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skwee

A note on resources and managers, why it is so hard to write a good one?

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This topic is killing me, I want it to be simple as possible but not simpler, I can't just think of a way to do it. Ill start with what I came to: This is Reference counted interface, objects that wishes to be reference counted must inherit from here
        /** 
	 * Interface of reference counted object.
	 */
	class SKGE_API IReferenceCounted{
	private:
		uint m_RefCounter; /**< Number of references. */

	protected:
		/** 
		 * Add Reference.
		 */
		inline void addRef() { m_RefCounter++; }

		/** 
		 * Remove reference.
		 * @return New reference value after decrement.
		 */
		inline uint removeRef() { m_RefCounter--; return m_RefCounter; }

	public:
		/** 
		 * Constructor.
		 */
		IReferenceCounted():m_RefCounter(1){}
	};

Now I have Resource that implement the reference counter:
	/** 
	* Resource Handle.
	*/
	typedef ulong ResourceHandle;

	/** 
	 * Abstract Resource Class.
	 */
	class SKGE_API Resource: public IReferenceCounted{

		friend ResourceManager;

	protected:
		String m_Name; /**< Resource name. */
		ResourceHandle m_Handle; /**< Resource Handle. */
		bool m_Created; /**< Indicates if the resource was created. */
		ResourceManager* m_Creator; /**< Manager that created current resource. */

	public:
		/** 
		 * Constructor. Sets resource information, but does not load it.
		 * @param _name Resource name.
		 * @param _handle Resource handle.
		 * @param _creator Manager that created current resource.
		 */
		Resource(const String& _name, ResourceHandle _handle, ResourceManager* _creator):
		  m_Name(_name),
		  m_Creator(_creator),
		  m_Handle(_handle),
		  m_Created(false)
	    {}

	    /** 
	     * Destructor. Does not destroy the resource.
	     */
		virtual ~Resource(){}

		/** 
		 * Was the resource created?
		 * @return True if resource was created, otherwise false.
		 */
		inline bool created() const { return m_Created; }

		/** 
		 * Get resource name.
		 * @return Resource name.
		 */
		inline const String& getName() const { return m_Name; }

		/** 
		 * Get resource handle.
		 * @return Resource Handle.
		 */
		inline ResourceHandle getHandle() const { return m_Handle; }
	};

Note: Resource manager is a friend of Resource to be able to do reference counting on it (if you noticed all IReferenceCounted's methods are protected), I don't like friend classes/function but making addRef()/removeRef() public IMHO brakes the encapsulation so I had to choose between two bad methods. And the last one is ResourceManager
        /** 
	 * Abstract resource manager.
	 */
	class SKGE_API ResourceManager{
	private:
		static ResourceHandle sNextResourceHandle; /**< Next available resource handle. */

	protected:
		/** 
		 * Resource maps.
		 */
		//@{
		typedef stdext::hash_map<String, Resource*> ResourceNameMap;
		typedef stdext::hash_map<ResourceHandle, Resource*> ResourceHandleMap;
		//@}

		ResourceNameMap m_NameResourceMap; /**< Name->Resource Map. */
		ResourceHandleMap m_HandleResourceMap; /**< Handle->Resource Map. */
		String m_ResourcesDirectory; /**< Directory where resources sits. */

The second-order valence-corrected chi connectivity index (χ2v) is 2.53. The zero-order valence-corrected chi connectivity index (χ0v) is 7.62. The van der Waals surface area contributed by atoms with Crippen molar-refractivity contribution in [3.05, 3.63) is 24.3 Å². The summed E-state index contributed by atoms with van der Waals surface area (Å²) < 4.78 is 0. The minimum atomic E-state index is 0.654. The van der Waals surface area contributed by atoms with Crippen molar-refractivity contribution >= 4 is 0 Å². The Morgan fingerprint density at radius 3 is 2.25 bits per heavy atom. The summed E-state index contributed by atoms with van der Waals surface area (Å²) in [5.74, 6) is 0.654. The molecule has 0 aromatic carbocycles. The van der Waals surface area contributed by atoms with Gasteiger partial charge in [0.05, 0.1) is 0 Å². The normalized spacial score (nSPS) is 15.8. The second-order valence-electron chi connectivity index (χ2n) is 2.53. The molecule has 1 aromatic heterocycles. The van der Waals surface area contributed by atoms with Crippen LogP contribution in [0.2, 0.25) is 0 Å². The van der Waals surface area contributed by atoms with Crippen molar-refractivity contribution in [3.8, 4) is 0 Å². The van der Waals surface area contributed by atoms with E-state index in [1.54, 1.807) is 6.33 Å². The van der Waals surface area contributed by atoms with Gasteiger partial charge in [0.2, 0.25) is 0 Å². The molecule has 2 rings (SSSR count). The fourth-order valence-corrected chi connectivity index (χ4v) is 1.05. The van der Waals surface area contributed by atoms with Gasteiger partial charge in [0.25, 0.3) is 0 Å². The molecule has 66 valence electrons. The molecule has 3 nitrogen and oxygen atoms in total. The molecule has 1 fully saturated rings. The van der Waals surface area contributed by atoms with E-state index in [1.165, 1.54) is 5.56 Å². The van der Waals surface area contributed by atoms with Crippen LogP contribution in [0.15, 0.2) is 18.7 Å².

/** 
		 * Resource removal.
		 * Totally destroy and remove resource from the system.
		 * @param _resource Resource to remove and destroy.
		 */
		void _removeResource(Resource* _resource);

	public:
		/** 
		 * Constructor.
		 */
		ResourceManager(){}

		/** 
		 * Destructor. Delete all resources
		 */
		virtual ~ResourceManager();

		/** 
		 * Get resources directory.
		 * @return Directory where resources sits.
		 */
		inline const String& getResourcesDirectory() const { return m_ResourcesDirectory; }

		/** 
		 * Set Resources Directory.
		 * @param _dir Resources Directory.
		 */
		inline void setResourcesDirectory(const String& _dir) { m_ResourcesDirectory = _dir; }

		/** 
		 * Get resource by name or handle.
		 * @return Resource or 0 if does not exists.
		 */
		//@{
		Resource* acquire(const String& _name) const;
		Resource* acquire(ResourceHandle _handle) const;
		//@}

		/** 
		 * Release resource and if needed delete it from system.
		 * @param _resoruce Resource to release.
		 */
		void release(Resource* _resource);
	};

Most of it self-explanatory, just to note acquire will search in the appropriate hash map and if found it will increase the ref calling addRef() and will return in, release on the other side will decrement the ref by calling removeRef() and if it reaches 0, it will call _removeResource() to totally delete and remove the resource from both hash maps. Till this point everything is fine. But most of you will notice that there is some obligations that if wont be followed will cause memory leaking. Assume the following:
//Till this point resource was loaded
{
 Resource* res = ResourceManager->acquire("Res1");
 //Do some stuff with resource

 //And here we must call this
 ResourceManager->release(res);
}

Ugly ain't it? Too complicated, as user of this system I don't care about the way of freeing resources, especially via resource manager (there will be more that 1, for textures, meshes, fonts, particles, etc). I could simply this by adding the following to Resource class:
void release(){
 m_Creator->release(this);
}

(Assuming the resource was loaded by the manager, in other cases I would say RTFM :] ) Now the following code could be replaced to this one:
//Till this point resource was loaded
{
 Resource* res = ResourceManager->acquire("Res1");
 //Do some stuff with resource

 //And here we must call this
 res->release();
}

Nicer right? But still not good, I still have to remember to free the resource. So I thought about Smart Pointers, something like:
//In resource manager change acquire to this:
 MageSharedPtr<Resource*> acquire(...);

//and the write like this
//Till this point resource was loaded
{
 MegaSharedPtr<Resource*> res = ResourceManager->acquire("Res1");
 //Do some stuff with resource

 //And we don't need to care about freeing it, cause the destructor
 //of MegaSharedPtr will call release() of the Resource*
}

And this is nice! But it brakes when I have to expand my resource to a more generalized resources like Texture/Mesh. Ill have to write conversions from MegaSharedPtr<Resource*> to MegaSharedPtr<Texture*> to be able to do it normally, cause Load() of Texture class would like to return Texture*, and acquire returns MegaSharedPtr<Resource*> that Ill have to cast to MegaSharedPtr<Texture*> or MegaSharedPtr<Mesh*> or etc.. So I'm kinda confused here and don't know how to do it right, it looks too complicated and I don't know how to simplify that :( I would like to have some suggestions or articles about the topic. Thanks a lot!